Full title: Pregnancy and Neonatal Outcomes in Covid-19

Summary: PAN-COVID is a global registry of women with suspected Covid-19 and confirmed SARS-CoV-2 (the virus that causes Covid-19), which details links to:

  • miscarriage.
  • fetal growth restriction and stillbirth.
  • pre-term delivery.
  • transmission of the virus from mother to baby during the period immediately before and after birth.

By better understanding the impact of SARS-CoV-2 and Covid-19 on mothers and their babies, the project will be able to deliver improved, evidenced-based care to pregnant women during the Covid-19 pandemic.

More information about the study is available on the PAN-COVID website.

Status: Open to recruitment

Local project lead: Miss Caroline Everden

Urgent Public Health Study? Yes

COVID-OR

Full title: COVID-OR2 – An Observational study of Risk & Recovery in the COVID-19

Summary: This multi-centre study aims to increase our understanding of the process of recovery from critical illness due to COVID-19. It will report on different hospitals’ rehabilitation programmes, longer-term outcomes (physical, pulmonary and renal function, quality of life, psychometric tests), and the needs and experiences of survivors and their families.

Status: Open to recruitment

Local project lead: Sarah Gregory

Urgent Public Health Study? Yes

UKOSS: Pandemic Influenza in Pregnancy

Full title: Maternal and Perinatal Outcomes of Pandemic Influenza in Pregnancy

Summary: The study uses the UK Obstetric Surveillance System (UKOSS) to collect information about all pregnant women admitted to hospital who are confirmed to have Covid-19. The study will describe incidence, management and outcomes of Covid-19 in pregnancy and identify factors associated with better outcomes for women and their babies, addressing therapeutic management and safety of medicines to treat Covid-19 during pregnancy and breastfeeding.

Status:  Open to recruitment

Local project lead: Ms Georgina Black

Urgent Public Health Study? Yes

NCCID (National COVID-19 Chest Imaging Database)

Led by NHSX, the NCCID is a collaborative effort with the British Society of Thoracic Imaging (BSTI), Royal Surrey NHS Foundation Trust and Faculty, a London-based AI specialist.

Summary: THE NCCID is used by hospitals and universities across the country who are using the images to track patterns and markers of Covid illness. The database aims to speed up diagnosis of Covid-19, leading to a quick treatment plan and greater understanding of whether the patient may end up in a critical condition.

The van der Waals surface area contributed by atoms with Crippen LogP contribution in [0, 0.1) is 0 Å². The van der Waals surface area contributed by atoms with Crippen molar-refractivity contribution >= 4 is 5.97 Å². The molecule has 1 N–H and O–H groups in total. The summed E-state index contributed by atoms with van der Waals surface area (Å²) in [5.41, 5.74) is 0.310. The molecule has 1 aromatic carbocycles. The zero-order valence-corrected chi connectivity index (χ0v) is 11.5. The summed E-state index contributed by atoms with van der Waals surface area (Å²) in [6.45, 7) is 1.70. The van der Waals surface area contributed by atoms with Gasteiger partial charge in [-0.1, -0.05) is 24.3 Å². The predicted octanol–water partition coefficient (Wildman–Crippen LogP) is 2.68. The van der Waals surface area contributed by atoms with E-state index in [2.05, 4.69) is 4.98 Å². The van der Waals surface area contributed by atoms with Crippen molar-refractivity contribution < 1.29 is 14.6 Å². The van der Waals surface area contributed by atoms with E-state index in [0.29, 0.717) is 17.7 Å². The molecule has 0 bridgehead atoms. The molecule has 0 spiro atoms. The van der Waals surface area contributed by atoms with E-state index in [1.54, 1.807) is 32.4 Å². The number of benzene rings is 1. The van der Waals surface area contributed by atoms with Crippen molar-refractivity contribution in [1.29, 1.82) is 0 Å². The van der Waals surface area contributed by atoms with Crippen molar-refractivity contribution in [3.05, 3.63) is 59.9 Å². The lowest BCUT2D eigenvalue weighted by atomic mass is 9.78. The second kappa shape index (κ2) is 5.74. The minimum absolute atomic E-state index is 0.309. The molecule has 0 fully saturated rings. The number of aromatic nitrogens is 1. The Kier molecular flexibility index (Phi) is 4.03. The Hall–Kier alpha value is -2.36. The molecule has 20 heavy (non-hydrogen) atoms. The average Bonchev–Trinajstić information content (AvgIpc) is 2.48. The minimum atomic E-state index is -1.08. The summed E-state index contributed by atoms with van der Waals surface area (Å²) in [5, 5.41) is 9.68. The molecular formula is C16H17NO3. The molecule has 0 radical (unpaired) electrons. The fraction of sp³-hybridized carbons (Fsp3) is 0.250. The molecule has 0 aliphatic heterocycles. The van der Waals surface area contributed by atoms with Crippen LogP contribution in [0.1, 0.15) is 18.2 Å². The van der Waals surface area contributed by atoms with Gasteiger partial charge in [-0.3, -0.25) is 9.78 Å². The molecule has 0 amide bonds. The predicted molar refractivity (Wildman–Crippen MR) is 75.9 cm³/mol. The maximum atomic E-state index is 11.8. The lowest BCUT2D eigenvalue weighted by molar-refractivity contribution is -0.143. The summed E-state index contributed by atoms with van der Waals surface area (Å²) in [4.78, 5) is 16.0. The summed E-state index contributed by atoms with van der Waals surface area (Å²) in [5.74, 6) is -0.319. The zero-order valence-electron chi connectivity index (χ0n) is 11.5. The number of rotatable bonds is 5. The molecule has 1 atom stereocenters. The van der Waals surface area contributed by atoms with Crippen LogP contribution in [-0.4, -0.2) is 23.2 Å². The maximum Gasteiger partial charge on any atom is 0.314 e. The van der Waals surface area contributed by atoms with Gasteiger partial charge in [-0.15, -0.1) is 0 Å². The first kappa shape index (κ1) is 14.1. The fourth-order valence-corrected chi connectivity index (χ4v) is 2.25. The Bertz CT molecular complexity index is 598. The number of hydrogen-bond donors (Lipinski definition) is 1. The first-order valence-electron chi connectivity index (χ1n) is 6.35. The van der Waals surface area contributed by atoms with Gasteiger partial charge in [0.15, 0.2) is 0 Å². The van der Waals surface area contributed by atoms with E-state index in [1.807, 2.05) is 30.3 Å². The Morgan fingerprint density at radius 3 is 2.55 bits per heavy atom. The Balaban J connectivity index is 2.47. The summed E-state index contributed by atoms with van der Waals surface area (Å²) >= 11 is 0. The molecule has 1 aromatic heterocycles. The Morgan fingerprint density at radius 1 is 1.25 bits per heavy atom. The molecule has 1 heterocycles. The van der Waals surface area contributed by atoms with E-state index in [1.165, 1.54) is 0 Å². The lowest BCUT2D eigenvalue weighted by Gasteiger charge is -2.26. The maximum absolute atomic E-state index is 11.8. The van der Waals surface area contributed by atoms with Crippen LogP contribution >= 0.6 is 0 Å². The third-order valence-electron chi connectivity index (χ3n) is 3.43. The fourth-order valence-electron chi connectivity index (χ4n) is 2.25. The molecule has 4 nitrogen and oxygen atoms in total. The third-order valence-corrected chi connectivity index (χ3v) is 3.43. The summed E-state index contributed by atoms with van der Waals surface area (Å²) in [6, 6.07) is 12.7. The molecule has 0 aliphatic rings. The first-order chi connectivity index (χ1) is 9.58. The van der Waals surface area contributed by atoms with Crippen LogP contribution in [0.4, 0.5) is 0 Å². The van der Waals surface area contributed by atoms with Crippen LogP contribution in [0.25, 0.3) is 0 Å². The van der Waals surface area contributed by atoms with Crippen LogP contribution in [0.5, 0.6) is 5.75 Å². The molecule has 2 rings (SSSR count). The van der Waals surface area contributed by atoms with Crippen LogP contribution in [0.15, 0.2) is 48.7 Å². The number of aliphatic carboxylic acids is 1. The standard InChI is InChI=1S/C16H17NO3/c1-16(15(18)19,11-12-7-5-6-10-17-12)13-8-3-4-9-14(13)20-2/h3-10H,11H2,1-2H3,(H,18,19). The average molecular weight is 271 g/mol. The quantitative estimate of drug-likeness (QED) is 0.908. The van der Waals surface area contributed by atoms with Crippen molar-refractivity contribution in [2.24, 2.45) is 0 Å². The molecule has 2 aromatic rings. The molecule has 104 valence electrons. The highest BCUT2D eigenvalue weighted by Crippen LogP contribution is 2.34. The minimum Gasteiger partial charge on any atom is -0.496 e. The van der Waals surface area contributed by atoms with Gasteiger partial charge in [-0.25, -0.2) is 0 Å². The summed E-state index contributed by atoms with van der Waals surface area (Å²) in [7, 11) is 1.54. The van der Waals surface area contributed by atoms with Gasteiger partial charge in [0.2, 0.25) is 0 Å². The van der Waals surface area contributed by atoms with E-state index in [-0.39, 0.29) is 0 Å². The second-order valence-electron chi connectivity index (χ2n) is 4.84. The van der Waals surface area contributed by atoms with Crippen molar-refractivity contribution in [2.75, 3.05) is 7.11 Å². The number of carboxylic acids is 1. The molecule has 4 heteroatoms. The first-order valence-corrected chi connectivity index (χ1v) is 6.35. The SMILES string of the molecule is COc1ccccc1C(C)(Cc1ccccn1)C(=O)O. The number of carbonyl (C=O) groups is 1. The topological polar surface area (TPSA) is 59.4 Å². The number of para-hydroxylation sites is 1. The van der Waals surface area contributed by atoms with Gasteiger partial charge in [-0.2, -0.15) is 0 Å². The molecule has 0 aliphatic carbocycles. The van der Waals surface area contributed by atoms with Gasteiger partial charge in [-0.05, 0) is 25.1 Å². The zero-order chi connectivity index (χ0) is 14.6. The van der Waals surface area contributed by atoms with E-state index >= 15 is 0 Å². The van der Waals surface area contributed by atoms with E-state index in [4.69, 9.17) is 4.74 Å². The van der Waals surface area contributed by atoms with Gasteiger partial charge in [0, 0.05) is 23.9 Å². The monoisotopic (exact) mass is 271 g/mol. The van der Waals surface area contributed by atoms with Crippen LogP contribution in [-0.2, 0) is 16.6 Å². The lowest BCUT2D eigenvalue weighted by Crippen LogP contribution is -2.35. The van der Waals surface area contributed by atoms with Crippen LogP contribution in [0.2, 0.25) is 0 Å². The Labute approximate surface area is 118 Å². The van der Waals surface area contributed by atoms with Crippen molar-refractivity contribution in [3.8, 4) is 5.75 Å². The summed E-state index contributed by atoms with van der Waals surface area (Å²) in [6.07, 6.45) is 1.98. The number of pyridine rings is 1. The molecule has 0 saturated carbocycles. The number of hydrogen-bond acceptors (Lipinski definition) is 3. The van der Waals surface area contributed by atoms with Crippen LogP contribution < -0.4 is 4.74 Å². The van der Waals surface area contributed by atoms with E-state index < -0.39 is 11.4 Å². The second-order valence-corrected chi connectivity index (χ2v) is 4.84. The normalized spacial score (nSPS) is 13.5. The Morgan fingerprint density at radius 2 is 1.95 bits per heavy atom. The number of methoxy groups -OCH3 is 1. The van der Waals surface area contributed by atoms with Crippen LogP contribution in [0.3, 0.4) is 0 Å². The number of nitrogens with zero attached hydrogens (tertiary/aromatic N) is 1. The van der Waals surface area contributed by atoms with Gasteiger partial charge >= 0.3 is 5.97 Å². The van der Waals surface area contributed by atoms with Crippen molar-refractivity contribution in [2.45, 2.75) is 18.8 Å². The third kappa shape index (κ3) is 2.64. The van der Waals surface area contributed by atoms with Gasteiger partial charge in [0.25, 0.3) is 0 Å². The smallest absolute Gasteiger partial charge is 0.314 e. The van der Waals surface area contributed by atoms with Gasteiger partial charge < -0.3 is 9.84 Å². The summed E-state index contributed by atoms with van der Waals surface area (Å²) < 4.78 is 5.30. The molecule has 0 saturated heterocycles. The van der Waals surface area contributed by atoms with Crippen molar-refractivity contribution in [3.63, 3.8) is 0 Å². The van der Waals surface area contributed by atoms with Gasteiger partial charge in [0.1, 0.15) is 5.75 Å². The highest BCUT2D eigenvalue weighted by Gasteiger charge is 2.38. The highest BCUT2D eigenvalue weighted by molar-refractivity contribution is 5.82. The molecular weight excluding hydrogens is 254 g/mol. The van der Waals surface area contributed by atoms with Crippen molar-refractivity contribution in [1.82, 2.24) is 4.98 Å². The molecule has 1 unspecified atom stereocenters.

Royal Surrey NHS Foundation Trust led the way in creating and sharing research imaging databases that have enabled the development of AI tools, and has specialised in the evaluation and validation of AI radiology products within a range of specialties supporting their safe deployment into the clinic. This expertise enabled us to help build the National Covid-19 Chest Imaging Database.

Status: open to recruitment

Local project lead: Dr Mark Halling-Brown

Urgent Public Health Study? No

PICO (Povidone Iodine for COVID-19)

Full title: Pilot study of virucidal activity of povidone-iodine (PVP-I) 0·5% aqueous solution oral/nasal spray and mouthwash in people with COVID-19 and confirmed oral/nasal shedding of SARS-CoV-2 virus.

Summary: This study aims to:

  • test whether the administration of a povidone iodine (PVP-I) nasal spray and mouthwash to Covid-19 sufferers reduces the SARS-CoV-2 viral titres found in saliva and the nose when compared to a water nasal spray and mouthwash.
  • determine the length of time that PVP-I is effective in vivo at reducing the quantity of SARS-CoV-2 virus in saliva.

Status:  Open to recruitment

Local project lead: Dr Justin Kirk-Bayley

Urgent Public Health Study? No

UK Coronavirus Cancer Monitoring Project

Summary: By continually tracking and sharing information about how cancer patients with Covid-19 are responding to treatment, this project aims to learn from every case through the United Kingdom's 86 cancer centres. Ultimately, it is helping clinicians make the best treatment decisions for these patients.

More information is available on the UK Coronavirus Cancer Monitoring Project website.

Status: Open to recruitment

Local project lead: Dr Agnieszka Michael

Urgent Public Health Study? No